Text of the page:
Understanding tricks of the trade mark

Beyonc� and JAY Z named their daughter Blue Ivy Carter, and applied to register a trade mark of the name. Picture: Getty
Beyonc� and JAY Z named their daughter Blue Ivy Carter, and applied to register a trade mark of the name. Picture: Getty
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Getting the right protection in place can have a big impact on the success of a brand and set it apart, says Pamela Abbott

Speculation over the royal baby’s name led to one of the biggest-ever flurries in novelty betting. Yet for William and Kate, it was no novelty; choosing a name is a daunting and crucial task for any new parent.

Picture: PA

Picture: PA

The same goes for the start-up of a business or launch of a new brand – getting the right name can be instrumental in a venture’s success or failure, as can getting appropriate legal protections for that name and brand in place.

Pop culture is taking a firmer hold in our society. With our appetite for all things celebrity growing, some shrewd VIPs have realised the value and business potential not only in their own names, but those of their children.

Cashing in

When Beyoncé and JAY Z named their daughter Blue Ivy Carter, an application to register a trade mark of the name quickly followed.

The couple are well down the road of being granted that trade mark registration in the US: the next step is to prove within three years that they are using the trade mark for the purposes sought, namely the production of various retail items.

This has, however, proved challenging, with opposition from a wedding planning business with the same name. In addition, several New York fashion houses spotted the potential for cashing in on the couple’s celebrity status and made their own trade mark applications within days of the baby’s birth.

As this example and all the cyber-squatting cases over the years show, others will be very quick to try and jump on an opportunity to make money from someone else’s names and ideas.

An important task for brand owners is to look into the options for getting a registered trade mark for its name and logo. As tasteless as their actions may be to some, businesses should consider taking a leaf from Kanye West and Kim Kardashian’s book. They were reported to have decided on their daughter’s name being North West and filing applications to register it as a trade mark months in advance of the birth amid plans to launch a clothing line sharing her name.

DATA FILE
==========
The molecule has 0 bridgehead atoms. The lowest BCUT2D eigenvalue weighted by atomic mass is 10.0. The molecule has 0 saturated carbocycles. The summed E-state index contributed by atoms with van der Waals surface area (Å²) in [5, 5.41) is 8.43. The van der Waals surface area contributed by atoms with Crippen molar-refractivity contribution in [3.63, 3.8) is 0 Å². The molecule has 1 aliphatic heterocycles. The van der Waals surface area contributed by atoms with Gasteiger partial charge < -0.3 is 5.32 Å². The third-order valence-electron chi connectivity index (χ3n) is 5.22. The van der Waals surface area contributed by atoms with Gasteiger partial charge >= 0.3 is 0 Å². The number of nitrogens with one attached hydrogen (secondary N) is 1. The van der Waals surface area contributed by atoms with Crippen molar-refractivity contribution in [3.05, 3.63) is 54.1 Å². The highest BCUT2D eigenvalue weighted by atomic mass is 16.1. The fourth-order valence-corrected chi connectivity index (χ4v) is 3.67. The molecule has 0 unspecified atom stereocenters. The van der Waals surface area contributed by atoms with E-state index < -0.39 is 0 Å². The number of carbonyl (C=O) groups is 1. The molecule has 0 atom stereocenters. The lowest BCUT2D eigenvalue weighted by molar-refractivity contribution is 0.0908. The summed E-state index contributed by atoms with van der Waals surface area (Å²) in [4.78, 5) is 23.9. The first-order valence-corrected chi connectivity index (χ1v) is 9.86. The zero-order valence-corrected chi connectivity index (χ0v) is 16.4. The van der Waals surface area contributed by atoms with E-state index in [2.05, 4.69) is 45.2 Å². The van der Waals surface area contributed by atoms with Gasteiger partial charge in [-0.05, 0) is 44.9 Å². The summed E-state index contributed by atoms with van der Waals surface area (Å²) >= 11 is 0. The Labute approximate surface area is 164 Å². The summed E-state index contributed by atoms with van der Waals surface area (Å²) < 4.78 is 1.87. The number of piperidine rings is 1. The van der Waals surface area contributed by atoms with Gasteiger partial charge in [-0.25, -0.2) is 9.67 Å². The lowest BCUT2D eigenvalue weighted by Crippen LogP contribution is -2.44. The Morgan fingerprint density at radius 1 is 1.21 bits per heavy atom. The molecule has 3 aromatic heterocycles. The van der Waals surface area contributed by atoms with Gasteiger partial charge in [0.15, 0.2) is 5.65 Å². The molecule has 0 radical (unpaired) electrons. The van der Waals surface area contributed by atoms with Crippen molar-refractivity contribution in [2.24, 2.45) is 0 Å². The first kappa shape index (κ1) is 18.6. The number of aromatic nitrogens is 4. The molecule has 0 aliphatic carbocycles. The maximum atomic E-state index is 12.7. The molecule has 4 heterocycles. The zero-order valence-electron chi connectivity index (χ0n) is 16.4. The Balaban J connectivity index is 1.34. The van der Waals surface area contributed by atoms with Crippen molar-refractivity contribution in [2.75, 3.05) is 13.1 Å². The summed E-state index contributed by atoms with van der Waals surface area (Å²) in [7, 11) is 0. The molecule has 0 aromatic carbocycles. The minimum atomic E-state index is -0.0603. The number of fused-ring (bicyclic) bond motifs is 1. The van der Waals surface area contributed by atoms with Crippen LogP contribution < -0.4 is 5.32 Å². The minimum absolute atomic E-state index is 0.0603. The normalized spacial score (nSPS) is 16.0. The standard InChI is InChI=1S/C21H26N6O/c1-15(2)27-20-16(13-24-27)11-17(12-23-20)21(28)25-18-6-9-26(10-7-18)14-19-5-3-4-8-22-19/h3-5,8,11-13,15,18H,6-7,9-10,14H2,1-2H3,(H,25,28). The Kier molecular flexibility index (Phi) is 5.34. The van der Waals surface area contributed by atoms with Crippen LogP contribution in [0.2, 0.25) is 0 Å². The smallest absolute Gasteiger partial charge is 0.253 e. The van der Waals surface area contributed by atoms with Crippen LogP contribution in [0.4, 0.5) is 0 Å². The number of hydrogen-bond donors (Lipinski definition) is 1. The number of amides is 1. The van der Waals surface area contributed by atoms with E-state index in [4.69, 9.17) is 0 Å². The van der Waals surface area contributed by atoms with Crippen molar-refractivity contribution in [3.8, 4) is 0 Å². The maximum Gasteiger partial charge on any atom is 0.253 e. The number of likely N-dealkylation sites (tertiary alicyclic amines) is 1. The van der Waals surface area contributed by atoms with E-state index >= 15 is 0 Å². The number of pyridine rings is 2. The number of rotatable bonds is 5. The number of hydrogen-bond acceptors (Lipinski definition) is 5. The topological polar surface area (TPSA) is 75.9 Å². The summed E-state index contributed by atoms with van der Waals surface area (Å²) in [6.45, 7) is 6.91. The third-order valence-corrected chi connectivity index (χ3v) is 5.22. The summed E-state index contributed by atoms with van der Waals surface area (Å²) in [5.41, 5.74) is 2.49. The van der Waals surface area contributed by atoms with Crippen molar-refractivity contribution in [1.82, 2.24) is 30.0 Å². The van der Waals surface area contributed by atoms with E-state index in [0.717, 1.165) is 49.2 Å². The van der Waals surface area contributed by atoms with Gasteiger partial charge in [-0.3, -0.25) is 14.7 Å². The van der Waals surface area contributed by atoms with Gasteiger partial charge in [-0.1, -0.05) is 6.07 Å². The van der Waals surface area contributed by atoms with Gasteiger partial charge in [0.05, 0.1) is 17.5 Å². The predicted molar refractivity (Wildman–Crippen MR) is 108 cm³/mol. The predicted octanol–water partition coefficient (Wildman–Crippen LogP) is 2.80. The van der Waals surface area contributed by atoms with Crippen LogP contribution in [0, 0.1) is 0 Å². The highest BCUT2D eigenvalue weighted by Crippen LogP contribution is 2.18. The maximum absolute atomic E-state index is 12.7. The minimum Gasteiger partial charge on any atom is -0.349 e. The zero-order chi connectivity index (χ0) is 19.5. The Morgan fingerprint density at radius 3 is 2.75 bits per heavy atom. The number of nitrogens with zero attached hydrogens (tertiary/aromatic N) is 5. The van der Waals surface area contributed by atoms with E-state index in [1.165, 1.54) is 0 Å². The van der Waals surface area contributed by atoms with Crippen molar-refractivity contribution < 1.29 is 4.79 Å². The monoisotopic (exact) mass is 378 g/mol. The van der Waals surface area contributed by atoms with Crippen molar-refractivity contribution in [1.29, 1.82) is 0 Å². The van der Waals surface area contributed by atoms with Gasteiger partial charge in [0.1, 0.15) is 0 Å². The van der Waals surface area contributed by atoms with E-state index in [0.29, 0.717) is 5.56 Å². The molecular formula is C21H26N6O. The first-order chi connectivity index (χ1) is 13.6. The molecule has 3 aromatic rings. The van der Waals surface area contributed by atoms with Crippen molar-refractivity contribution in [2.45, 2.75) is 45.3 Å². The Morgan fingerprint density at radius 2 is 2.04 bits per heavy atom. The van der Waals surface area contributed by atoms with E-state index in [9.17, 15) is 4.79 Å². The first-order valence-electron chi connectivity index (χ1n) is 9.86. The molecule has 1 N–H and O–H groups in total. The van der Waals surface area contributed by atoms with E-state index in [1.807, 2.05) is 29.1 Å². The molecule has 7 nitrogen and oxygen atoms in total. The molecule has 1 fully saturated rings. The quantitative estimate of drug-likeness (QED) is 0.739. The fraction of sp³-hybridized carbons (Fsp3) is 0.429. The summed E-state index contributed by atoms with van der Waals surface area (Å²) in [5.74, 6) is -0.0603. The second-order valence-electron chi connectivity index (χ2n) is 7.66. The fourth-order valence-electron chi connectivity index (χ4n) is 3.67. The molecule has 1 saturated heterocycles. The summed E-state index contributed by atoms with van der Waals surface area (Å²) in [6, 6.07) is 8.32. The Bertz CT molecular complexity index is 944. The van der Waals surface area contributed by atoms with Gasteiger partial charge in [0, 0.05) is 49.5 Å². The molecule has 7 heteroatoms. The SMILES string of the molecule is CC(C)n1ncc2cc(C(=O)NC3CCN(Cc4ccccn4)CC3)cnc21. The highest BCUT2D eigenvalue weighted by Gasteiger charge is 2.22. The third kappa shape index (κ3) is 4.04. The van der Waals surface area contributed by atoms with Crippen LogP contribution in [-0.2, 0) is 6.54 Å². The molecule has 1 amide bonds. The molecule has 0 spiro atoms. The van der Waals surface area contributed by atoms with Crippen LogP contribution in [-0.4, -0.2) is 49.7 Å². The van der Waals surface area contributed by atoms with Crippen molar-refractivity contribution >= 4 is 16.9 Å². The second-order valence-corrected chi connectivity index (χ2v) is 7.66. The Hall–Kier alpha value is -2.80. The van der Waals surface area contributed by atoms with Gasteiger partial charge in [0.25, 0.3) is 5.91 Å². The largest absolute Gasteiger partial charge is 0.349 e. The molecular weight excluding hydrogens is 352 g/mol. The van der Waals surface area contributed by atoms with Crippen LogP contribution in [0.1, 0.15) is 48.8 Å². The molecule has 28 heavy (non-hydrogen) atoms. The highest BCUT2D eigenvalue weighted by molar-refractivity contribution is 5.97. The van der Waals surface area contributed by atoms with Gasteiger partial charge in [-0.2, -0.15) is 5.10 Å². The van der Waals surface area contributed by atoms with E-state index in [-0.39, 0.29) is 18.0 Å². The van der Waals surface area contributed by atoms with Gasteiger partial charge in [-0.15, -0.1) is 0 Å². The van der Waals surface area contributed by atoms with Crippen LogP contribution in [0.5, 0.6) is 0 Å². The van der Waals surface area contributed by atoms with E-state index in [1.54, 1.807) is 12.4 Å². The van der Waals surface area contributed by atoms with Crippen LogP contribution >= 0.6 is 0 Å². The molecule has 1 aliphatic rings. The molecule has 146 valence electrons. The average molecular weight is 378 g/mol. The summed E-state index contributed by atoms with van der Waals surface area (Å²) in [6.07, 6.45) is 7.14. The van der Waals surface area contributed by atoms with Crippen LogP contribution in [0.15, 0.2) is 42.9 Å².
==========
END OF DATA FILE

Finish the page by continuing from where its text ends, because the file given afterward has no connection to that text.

Trade mark protection in the UK is granted by the Intellectual Property Office (IPO) for signs which distinguish goods and services from those of others and can apply to words, logos, sounds, shapes, colours and a variety of other things.

A trade mark registration gives the owner the right to prevent competitors from using the same (or a similar) mark for the same or similar products and can be renewed indefinitely. Trade marks are not usually capable of registration if, amongst other things, they describe the goods or services or any characteristics of them; have become customary in their line of trade; are not distinctive; or are functional shapes.

The value of trade mark protection

The big hitters in the business world certainly appreciate the value of trade mark protection. Just this month, the IPO dismissed an application by Nestlé for a trade mark for the shape of its four-fingered Kit-Kat bar, following opposition by Cadbury.

Nestlé already enjoys trade mark protection for the Kit-Kat name and its famous slogans. If they had obtained trade mark protection for the chocolate bar’s shape, that would have prevented its competitors from making chocolate bars in the same shape, a fact that was not lost on Cadbury.

The application failed in relation to chocolate products, sweets and biscuits as the shape of the bar, in itself, wasn’t enough for consumers to identify the producer and had a technical purpose, being needed to break the bar into sections.

Specifically, the IPO felt that 1, the shape was not distinctive as it is commonly found in chocolate bars; 2, the shape of the product couldn’t be for aesthetic design as Nestlé had claimed as consumers don’t see the shape until they have opened the packaging; 3, the fact that the bar is designed to be broken up and eaten is a technical function, a fact which Nestlé promotes through its trade mark protected slogans; and 4, although consumers would associate the shape with Kit-Kat, they wouldn’t rely on the shape to distinguish the trade source of the bar.

Of course trade mark protection is only one of the forms of intellectual property protection available for a brand.

The message to take away is this; getting the right protection in place can have a big impact on the success of a brand and set it apart from its competitors.

• Pamela Abbott is a solicitor with CCW Business Lawyers

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